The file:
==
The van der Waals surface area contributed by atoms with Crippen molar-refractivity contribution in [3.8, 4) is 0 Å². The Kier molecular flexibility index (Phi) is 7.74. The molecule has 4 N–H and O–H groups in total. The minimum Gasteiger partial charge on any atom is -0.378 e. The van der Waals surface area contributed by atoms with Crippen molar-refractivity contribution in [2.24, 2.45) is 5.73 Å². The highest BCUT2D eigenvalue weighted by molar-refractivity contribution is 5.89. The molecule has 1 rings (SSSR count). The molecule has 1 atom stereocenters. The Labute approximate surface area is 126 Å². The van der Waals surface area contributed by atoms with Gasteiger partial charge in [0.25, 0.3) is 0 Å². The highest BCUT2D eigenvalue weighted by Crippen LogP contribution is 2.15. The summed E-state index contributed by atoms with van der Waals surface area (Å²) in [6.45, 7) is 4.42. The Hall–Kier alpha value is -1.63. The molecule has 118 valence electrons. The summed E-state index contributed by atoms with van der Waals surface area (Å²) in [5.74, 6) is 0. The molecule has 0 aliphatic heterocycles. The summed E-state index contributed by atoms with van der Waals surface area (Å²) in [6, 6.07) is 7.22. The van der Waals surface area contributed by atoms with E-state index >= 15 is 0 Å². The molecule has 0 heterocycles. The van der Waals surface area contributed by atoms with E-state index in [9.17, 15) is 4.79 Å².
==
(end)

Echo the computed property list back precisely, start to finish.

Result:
The van der Waals surface area contributed by atoms with Crippen molar-refractivity contribution in [3.8, 4) is 0 Å². The Kier molecular flexibility index (Phi) is 7.74. The molecule has 4 N–H and O–H groups in total. The minimum Gasteiger partial charge on any atom is -0.378 e. The van der Waals surface area contributed by atoms with Crippen molar-refractivity contribution in [2.24, 2.45) is 5.73 Å². The highest BCUT2D eigenvalue weighted by molar-refractivity contribution is 5.89. The molecule has 1 rings (SSSR count). The molecule has 1 atom stereocenters. The Labute approximate surface area is 126 Å². The van der Waals surface area contributed by atoms with Gasteiger partial charge in [0.25, 0.3) is 0 Å². The highest BCUT2D eigenvalue weighted by Crippen LogP contribution is 2.15. The summed E-state index contributed by atoms with van der Waals surface area (Å²) in [6.45, 7) is 4.42. The Hall–Kier alpha value is -1.63. The molecule has 118 valence electrons. The summed E-state index contributed by atoms with van der Waals surface area (Å²) in [5.74, 6) is 0. The molecule has 0 aliphatic heterocycles. The summed E-state index contributed by atoms with van der Waals surface area (Å²) in [6, 6.07) is 7.22. The van der Waals surface area contributed by atoms with E-state index >= 15 is 0 Å². The molecule has 0 heterocycles. The van der Waals surface area contributed by atoms with E-state index in [9.17, 15) is 4.79 Å².